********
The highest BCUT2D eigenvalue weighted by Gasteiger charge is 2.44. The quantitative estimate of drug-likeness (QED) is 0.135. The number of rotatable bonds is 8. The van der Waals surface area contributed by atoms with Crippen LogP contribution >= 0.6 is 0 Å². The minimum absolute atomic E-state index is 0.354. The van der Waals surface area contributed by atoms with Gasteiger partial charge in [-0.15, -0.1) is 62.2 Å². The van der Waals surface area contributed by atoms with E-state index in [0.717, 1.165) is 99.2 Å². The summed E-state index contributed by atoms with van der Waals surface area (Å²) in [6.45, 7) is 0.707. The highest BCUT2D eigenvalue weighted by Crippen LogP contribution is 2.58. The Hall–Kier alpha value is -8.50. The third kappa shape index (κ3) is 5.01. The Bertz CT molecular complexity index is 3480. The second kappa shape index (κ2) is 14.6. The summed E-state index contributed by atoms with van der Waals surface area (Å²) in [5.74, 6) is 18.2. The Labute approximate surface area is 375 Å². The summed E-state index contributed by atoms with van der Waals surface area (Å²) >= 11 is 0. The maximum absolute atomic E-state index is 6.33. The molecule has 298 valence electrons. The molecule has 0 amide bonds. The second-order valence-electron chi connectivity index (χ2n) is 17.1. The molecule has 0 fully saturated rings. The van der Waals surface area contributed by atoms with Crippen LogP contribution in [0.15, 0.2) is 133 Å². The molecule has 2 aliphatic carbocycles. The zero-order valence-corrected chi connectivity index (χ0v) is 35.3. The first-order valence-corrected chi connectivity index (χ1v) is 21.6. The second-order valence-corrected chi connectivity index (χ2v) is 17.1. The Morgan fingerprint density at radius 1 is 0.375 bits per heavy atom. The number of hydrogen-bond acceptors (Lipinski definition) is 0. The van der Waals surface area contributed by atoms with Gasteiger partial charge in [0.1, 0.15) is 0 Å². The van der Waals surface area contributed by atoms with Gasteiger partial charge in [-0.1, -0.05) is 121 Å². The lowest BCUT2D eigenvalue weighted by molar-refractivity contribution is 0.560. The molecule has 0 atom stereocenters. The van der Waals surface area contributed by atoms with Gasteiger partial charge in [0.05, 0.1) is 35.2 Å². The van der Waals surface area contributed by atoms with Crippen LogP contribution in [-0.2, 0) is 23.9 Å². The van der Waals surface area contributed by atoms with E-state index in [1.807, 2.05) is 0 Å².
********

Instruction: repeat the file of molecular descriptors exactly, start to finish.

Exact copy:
The highest BCUT2D eigenvalue weighted by Gasteiger charge is 2.44. The quantitative estimate of drug-likeness (QED) is 0.135. The number of rotatable bonds is 8. The van der Waals surface area contributed by atoms with Crippen LogP contribution >= 0.6 is 0 Å². The minimum absolute atomic E-state index is 0.354. The van der Waals surface area contributed by atoms with Gasteiger partial charge in [-0.15, -0.1) is 62.2 Å². The van der Waals surface area contributed by atoms with E-state index in [0.717, 1.165) is 99.2 Å². The summed E-state index contributed by atoms with van der Waals surface area (Å²) in [6.45, 7) is 0.707. The highest BCUT2D eigenvalue weighted by Crippen LogP contribution is 2.58. The Hall–Kier alpha value is -8.50. The third kappa shape index (κ3) is 5.01. The Bertz CT molecular complexity index is 3480. The second kappa shape index (κ2) is 14.6. The summed E-state index contributed by atoms with van der Waals surface area (Å²) in [5.74, 6) is 18.2. The Labute approximate surface area is 375 Å². The summed E-state index contributed by atoms with van der Waals surface area (Å²) >= 11 is 0. The maximum absolute atomic E-state index is 6.33. The molecule has 298 valence electrons. The molecule has 0 amide bonds. The second-order valence-electron chi connectivity index (χ2n) is 17.1. The molecule has 0 fully saturated rings. The van der Waals surface area contributed by atoms with Crippen LogP contribution in [0.15, 0.2) is 133 Å². The molecule has 2 aliphatic carbocycles. The zero-order valence-corrected chi connectivity index (χ0v) is 35.3. The first-order valence-corrected chi connectivity index (χ1v) is 21.6. The second-order valence-corrected chi connectivity index (χ2v) is 17.1. The Morgan fingerprint density at radius 1 is 0.375 bits per heavy atom. The number of hydrogen-bond acceptors (Lipinski definition) is 0. The van der Waals surface area contributed by atoms with Gasteiger partial charge in [0.1, 0.15) is 0 Å². The van der Waals surface area contributed by atoms with Gasteiger partial charge in [-0.1, -0.05) is 121 Å². The lowest BCUT2D eigenvalue weighted by molar-refractivity contribution is 0.560. The molecule has 0 atom stereocenters. The van der Waals surface area contributed by atoms with Gasteiger partial charge in [0.05, 0.1) is 35.2 Å². The van der Waals surface area contributed by atoms with Crippen LogP contribution in [-0.2, 0) is 23.9 Å². The van der Waals surface area contributed by atoms with E-state index in [1.807, 2.05) is 0 Å².